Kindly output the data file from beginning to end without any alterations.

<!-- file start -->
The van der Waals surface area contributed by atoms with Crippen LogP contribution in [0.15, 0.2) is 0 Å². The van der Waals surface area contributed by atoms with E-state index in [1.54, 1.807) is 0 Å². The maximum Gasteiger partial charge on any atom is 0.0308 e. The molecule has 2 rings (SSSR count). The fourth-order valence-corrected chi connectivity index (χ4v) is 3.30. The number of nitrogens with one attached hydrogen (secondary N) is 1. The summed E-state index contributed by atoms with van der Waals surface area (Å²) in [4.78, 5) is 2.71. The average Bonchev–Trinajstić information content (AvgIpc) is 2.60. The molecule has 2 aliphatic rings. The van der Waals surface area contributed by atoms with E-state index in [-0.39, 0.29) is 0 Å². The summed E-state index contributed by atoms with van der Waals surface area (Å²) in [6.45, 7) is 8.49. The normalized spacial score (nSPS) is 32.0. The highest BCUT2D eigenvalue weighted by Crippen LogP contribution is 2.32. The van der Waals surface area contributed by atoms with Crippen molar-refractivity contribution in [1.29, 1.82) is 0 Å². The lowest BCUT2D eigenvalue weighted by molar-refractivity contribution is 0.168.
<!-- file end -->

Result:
The van der Waals surface area contributed by atoms with Crippen LogP contribution in [0.15, 0.2) is 0 Å². The van der Waals surface area contributed by atoms with E-state index in [1.54, 1.807) is 0 Å². The maximum Gasteiger partial charge on any atom is 0.0308 e. The molecule has 2 rings (SSSR count). The fourth-order valence-corrected chi connectivity index (χ4v) is 3.30. The number of nitrogens with one attached hydrogen (secondary N) is 1. The summed E-state index contributed by atoms with van der Waals surface area (Å²) in [4.78, 5) is 2.71. The average Bonchev–Trinajstić information content (AvgIpc) is 2.60. The molecule has 2 aliphatic rings. The van der Waals surface area contributed by atoms with E-state index in [-0.39, 0.29) is 0 Å². The summed E-state index contributed by atoms with van der Waals surface area (Å²) in [6.45, 7) is 8.49. The normalized spacial score (nSPS) is 32.0. The highest BCUT2D eigenvalue weighted by Crippen LogP contribution is 2.32. The van der Waals surface area contributed by atoms with Crippen molar-refractivity contribution in [1.29, 1.82) is 0 Å². The lowest BCUT2D eigenvalue weighted by molar-refractivity contribution is 0.168.